Every business owner needs to have a plan in place for how their interest in the business will be allocated or sold in the event of disability, death, retirement, divorce, dispute, or in the event that they simply no longer want to be a part of the business. Enter the buy-sell agreement. A buy-sell agreement is an agreement that lays out exactly how a business’s assets, ownership, and control shall be divided if one of the abovementioned events occurs. It is especially useful if you are a co-owner of a business. The buy-sell agreement in these instances can be seen as a sort of business pre-nuptial agreement; laying out what will happen in the event that the partnership ends.
A buy-sell agreement should detail, among other things:
- Each partner’s ownership interest;
- The dollar amount each partner’s interest in the company is worth;
- Notice requirements and rights of first refusal for each partner in the event that one partner decides to sell their interest in the business; and
- Types of events that will trigger the applicability of the buy-sell agreement and its provisions.
Even if you think that your business partnership would never go south and result in conflict, there are other situations that could occur and leave you in a situation that is uncomfortable and may not be in the best interest of the business. If no buy-sell agreement is in place you may end up in a situation where your former partner’s spouse or child is your new co-owner, or where the company is subject to a division in a complicated divorce. There are plenty of scenarios in which the business could suffer greatly due to disruptions in being able to run the business’ daily affairs if there is no clear plan for how to proceed in the event of a partner leaving, becoming disabled, or dying.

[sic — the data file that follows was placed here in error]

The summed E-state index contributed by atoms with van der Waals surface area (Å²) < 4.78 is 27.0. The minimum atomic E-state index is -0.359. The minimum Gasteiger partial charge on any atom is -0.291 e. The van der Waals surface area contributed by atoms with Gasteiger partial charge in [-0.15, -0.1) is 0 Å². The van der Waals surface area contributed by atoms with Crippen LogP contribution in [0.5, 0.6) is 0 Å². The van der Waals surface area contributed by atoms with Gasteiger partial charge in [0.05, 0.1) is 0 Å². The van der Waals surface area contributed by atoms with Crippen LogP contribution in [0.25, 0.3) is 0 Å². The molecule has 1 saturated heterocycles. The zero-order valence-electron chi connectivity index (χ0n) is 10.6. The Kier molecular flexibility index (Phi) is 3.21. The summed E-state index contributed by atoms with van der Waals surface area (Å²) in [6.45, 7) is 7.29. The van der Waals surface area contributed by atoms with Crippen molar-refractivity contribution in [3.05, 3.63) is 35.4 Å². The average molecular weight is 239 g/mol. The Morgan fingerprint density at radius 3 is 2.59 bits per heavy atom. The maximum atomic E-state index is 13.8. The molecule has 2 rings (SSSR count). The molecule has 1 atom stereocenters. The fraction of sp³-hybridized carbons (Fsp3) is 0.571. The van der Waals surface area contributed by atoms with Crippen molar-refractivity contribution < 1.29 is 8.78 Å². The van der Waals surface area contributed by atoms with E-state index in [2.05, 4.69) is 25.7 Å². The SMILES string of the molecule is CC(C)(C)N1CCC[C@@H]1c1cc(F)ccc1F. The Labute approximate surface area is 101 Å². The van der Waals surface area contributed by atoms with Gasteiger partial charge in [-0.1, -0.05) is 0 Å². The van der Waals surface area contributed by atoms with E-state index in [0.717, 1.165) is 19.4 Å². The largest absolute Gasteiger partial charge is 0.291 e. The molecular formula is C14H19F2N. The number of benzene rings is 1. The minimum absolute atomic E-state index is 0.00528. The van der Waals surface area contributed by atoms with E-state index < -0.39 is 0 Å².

It is also important to keep in mind that partners in a business should obtain a life insurance policy as well as disability insurance in an amount equal to the value of their ownership interest in the business. This is prudent because often times a business might is worth more money than it has available in liquid assets and in those instances, it is not feasible for the business to use all of its money to fund a buy-out. Business partners should consult with their financial advisors and CPAs in order to determine the best options they have in terms of funding the buy-sell agreement.
Keep in mind that even though creating a buy-sell agreement might seem like an additional hassle or expense when starting out a business, failing to do so will undoubtedly lead to difficult decisions, situations, and possibly a lot of attorney’s fees and costs in the future. Our firm can help you plan ahead and make this process painless. We offer both in-person and virtual consults, please feel free to call our office at 305-460-0145 to schedule a consultation or click here.